5. Kara Hayward - Moonrise Kingdom
There's going to be a theme concerning my favorite actresses this year that should be fairly obvious. The large majority of the people making the cut are earning the accolades in their debut performance. What makes Hayward so spectacular (just as much as her co-lead Jared Gillman, who won't make my actors list but also gives a great performance) is how mesmerizing and calculated she is on screen. It's a performance that perfectly compliments Wes Anderson's meticulous style while simultaneously bringing a layer of depth to the character that could easily be forgotten with a lesser actor handling the role. I'm not sure what Hayward's future holds, but if she can continue to anchor films like she does in Moonrise Kingdom it produce many more great performances.
4. Anna Paquin - Margaret
Including Margaret in these lists seems kind of strange (same goes with Tiny Furniture when we eventually get there) not only because it had some incredibly limited release before appearing on Blu-Ray in 2012, but because it has been filmed for such a long while that it kind of doesn't even feel like a 2010 film, let alone a 2012 one. Still, after six or seven years of editing, I would be remiss to not highlight the work that Paquin does in this marvel of a movie. She shoulders nearly the entire three hours, and not even a moment rings false. She commands the screen, delivering an emotional roller coaster of naivety and tragedy that is definitely one of the best of some year, so why not make that year 2012?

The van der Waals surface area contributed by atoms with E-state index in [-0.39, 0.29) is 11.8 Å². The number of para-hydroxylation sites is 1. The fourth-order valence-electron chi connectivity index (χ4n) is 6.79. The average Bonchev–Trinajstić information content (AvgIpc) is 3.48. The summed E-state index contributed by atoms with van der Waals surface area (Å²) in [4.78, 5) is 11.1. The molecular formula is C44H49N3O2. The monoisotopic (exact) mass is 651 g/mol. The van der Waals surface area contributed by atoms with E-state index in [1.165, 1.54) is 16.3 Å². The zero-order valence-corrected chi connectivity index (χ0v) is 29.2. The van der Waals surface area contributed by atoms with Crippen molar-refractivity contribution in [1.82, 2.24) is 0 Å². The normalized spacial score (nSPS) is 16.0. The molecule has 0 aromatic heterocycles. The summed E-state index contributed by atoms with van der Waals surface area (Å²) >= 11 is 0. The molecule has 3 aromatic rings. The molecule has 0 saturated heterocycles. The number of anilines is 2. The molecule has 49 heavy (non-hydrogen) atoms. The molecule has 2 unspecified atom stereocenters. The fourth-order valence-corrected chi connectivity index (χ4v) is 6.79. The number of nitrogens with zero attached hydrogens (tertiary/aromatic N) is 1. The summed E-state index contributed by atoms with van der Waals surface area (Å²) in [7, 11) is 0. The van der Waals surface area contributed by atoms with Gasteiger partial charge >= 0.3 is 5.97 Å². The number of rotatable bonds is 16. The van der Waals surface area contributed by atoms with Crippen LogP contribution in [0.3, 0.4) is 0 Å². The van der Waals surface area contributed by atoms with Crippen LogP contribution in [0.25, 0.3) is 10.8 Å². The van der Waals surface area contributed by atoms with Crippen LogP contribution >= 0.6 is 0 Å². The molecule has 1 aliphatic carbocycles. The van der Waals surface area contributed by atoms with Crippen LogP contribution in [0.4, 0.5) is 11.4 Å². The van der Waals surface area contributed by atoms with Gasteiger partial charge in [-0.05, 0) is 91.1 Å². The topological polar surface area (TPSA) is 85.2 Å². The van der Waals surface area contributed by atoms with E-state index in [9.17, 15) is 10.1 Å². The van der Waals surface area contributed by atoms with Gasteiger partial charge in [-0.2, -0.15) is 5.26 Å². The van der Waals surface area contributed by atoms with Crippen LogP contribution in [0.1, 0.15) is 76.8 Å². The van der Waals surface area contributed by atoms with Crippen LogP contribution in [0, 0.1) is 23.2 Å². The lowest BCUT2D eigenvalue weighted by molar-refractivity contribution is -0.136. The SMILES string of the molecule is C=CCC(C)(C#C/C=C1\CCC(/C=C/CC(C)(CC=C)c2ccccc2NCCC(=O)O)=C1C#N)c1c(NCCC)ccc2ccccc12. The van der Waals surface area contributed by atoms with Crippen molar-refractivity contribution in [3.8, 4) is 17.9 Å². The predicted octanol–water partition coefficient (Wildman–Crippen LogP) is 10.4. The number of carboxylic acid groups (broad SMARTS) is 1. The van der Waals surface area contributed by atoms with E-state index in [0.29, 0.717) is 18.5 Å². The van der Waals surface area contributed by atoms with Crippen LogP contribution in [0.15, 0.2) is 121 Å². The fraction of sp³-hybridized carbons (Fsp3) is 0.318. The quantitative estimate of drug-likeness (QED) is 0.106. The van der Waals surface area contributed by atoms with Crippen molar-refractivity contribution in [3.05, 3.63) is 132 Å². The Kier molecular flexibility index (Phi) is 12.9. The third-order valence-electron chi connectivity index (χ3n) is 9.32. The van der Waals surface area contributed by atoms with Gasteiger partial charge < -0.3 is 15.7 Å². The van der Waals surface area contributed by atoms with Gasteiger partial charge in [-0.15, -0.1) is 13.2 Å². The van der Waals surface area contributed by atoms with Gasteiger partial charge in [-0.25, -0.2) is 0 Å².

3. Cristina Flutur - Beyond The Hills
Another debut performance, one could argue that Flutur is given the most room to play around with in the role of Alina, where she is both a force to challenge controlling systems and ideologies around her as well as an object being controlled. She is able to 'go big' more than just about anyone else in the film with one possible exception, and in these moments she shines. But it's the balance between her big and small moments, the way she is able to fluctuate and convey a sense of dread, of limitlessness, that solidifies her spot on this list. In many ways her performance here is similar to Jessiaca Chastain's excellent turn in Zero Dark Thirty. What I particularly loved here that I occasionally didn't appreciate as much with Chaistain was how well Flutur handles her quieter notes.
2. Cosmina Stratan - Beyond The Hills
It could be argued that my two and three slots could be flipped, and I wouldn't fight that too hard, but it seems to me that Stratan has the tougher role to play, one where she needs to constantly be in control of every aspect of herself while also convincing the audience of her lapses. I try not to make direct comparisons when they shouldn't be made, but just as I did with Flutur and Chastain I will liken what Stratan does here to what Hoffman does in The Master. There's an admirable calculation, a struggle to each second she is on screen. Conveying inner turmoil physically isn't easy, but Stratan makes it look like a breeze.
1. Greta Gerwig - Damsels In Distress
Though there was a part of me completely taken with Gerwig's performance when I first saw this film many months ago, I wasn't sure that she would continue to top my list nearly a year later. There's a physicality to her performance that demands the camera's attention. But what is most impressive is the way she wields Stillman's dialogue is a testament to her craft. Each word delivered with precision and tact, straddling the line between artifice and reality. There's a strange tone to Stillman's Damsels In Distress, and it's all encapsulated in Gerwig's role.
Jessica Chastain - Zero Dark Thirty
Keira Knightley - Anna Karenina
Jennifer Lawrence - Silver Linings Playbook
Debby Ryan - Radio Rebel
5. Christoph Waltz - Django Unchained